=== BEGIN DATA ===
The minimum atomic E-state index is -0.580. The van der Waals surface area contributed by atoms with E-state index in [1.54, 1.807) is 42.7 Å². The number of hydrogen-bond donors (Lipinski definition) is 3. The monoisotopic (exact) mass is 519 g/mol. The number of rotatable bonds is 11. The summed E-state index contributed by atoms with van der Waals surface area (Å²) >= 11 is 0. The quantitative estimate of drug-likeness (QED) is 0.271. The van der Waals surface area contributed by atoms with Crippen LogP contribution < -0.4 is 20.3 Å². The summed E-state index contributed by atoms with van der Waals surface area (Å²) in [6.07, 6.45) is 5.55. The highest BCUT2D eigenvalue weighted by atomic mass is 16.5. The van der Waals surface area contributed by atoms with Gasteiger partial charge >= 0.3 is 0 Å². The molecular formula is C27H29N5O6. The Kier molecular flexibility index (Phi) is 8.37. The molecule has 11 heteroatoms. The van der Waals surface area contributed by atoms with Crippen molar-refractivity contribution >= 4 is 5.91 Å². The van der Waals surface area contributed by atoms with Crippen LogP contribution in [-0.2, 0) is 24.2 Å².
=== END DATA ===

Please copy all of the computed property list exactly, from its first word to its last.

The minimum atomic E-state index is -0.580. The van der Waals surface area contributed by atoms with E-state index in [1.54, 1.807) is 42.7 Å². The number of hydrogen-bond donors (Lipinski definition) is 3. The monoisotopic (exact) mass is 519 g/mol. The number of rotatable bonds is 11. The summed E-state index contributed by atoms with van der Waals surface area (Å²) >= 11 is 0. The quantitative estimate of drug-likeness (QED) is 0.271. The van der Waals surface area contributed by atoms with Crippen LogP contribution < -0.4 is 20.3 Å². The summed E-state index contributed by atoms with van der Waals surface area (Å²) in [6.07, 6.45) is 5.55. The highest BCUT2D eigenvalue weighted by atomic mass is 16.5. The van der Waals surface area contributed by atoms with Gasteiger partial charge >= 0.3 is 0 Å². The molecular formula is C27H29N5O6. The Kier molecular flexibility index (Phi) is 8.37. The molecule has 11 heteroatoms. The van der Waals surface area contributed by atoms with Crippen molar-refractivity contribution >= 4 is 5.91 Å². The van der Waals surface area contributed by atoms with Crippen LogP contribution in [-0.2, 0) is 24.2 Å².